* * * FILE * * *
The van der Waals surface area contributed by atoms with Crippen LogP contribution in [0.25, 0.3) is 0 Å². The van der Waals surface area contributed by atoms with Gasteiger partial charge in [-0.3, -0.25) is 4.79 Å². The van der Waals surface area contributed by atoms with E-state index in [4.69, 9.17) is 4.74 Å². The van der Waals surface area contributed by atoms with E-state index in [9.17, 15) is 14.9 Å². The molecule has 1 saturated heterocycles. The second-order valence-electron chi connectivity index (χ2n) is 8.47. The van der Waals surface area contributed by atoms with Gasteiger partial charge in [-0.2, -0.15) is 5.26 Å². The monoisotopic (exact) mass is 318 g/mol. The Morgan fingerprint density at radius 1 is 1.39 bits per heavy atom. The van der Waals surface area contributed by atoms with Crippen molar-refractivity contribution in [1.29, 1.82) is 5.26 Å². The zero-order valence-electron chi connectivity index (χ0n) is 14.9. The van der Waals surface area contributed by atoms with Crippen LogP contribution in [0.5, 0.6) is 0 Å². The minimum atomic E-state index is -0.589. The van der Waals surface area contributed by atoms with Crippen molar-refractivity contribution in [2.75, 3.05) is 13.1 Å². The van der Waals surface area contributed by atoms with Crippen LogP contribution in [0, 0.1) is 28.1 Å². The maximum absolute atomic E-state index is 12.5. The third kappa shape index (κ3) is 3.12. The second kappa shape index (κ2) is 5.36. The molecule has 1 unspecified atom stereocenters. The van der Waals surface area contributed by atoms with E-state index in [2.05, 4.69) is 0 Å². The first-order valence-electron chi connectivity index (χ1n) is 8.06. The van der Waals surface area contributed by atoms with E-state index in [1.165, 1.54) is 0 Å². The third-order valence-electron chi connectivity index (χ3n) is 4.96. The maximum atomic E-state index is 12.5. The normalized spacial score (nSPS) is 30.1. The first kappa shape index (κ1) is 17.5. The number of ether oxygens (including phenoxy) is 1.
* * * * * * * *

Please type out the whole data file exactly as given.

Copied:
The van der Waals surface area contributed by atoms with Crippen LogP contribution in [0.25, 0.3) is 0 Å². The van der Waals surface area contributed by atoms with Gasteiger partial charge in [-0.3, -0.25) is 4.79 Å². The van der Waals surface area contributed by atoms with E-state index in [4.69, 9.17) is 4.74 Å². The van der Waals surface area contributed by atoms with E-state index in [9.17, 15) is 14.9 Å². The molecule has 1 saturated heterocycles. The second-order valence-electron chi connectivity index (χ2n) is 8.47. The van der Waals surface area contributed by atoms with Gasteiger partial charge in [-0.2, -0.15) is 5.26 Å². The monoisotopic (exact) mass is 318 g/mol. The Morgan fingerprint density at radius 1 is 1.39 bits per heavy atom. The van der Waals surface area contributed by atoms with Crippen molar-refractivity contribution in [1.29, 1.82) is 5.26 Å². The zero-order valence-electron chi connectivity index (χ0n) is 14.9. The van der Waals surface area contributed by atoms with Crippen LogP contribution in [0.5, 0.6) is 0 Å². The minimum atomic E-state index is -0.589. The van der Waals surface area contributed by atoms with Crippen molar-refractivity contribution in [2.75, 3.05) is 13.1 Å². The van der Waals surface area contributed by atoms with Crippen LogP contribution in [0, 0.1) is 28.1 Å². The maximum absolute atomic E-state index is 12.5. The third kappa shape index (κ3) is 3.12. The second kappa shape index (κ2) is 5.36. The molecule has 1 unspecified atom stereocenters. The van der Waals surface area contributed by atoms with E-state index in [2.05, 4.69) is 0 Å². The first-order valence-electron chi connectivity index (χ1n) is 8.06. The van der Waals surface area contributed by atoms with E-state index in [1.165, 1.54) is 0 Å². The third-order valence-electron chi connectivity index (χ3n) is 4.96. The maximum atomic E-state index is 12.5. The normalized spacial score (nSPS) is 30.1. The first kappa shape index (κ1) is 17.5. The number of ether oxygens (including phenoxy) is 1.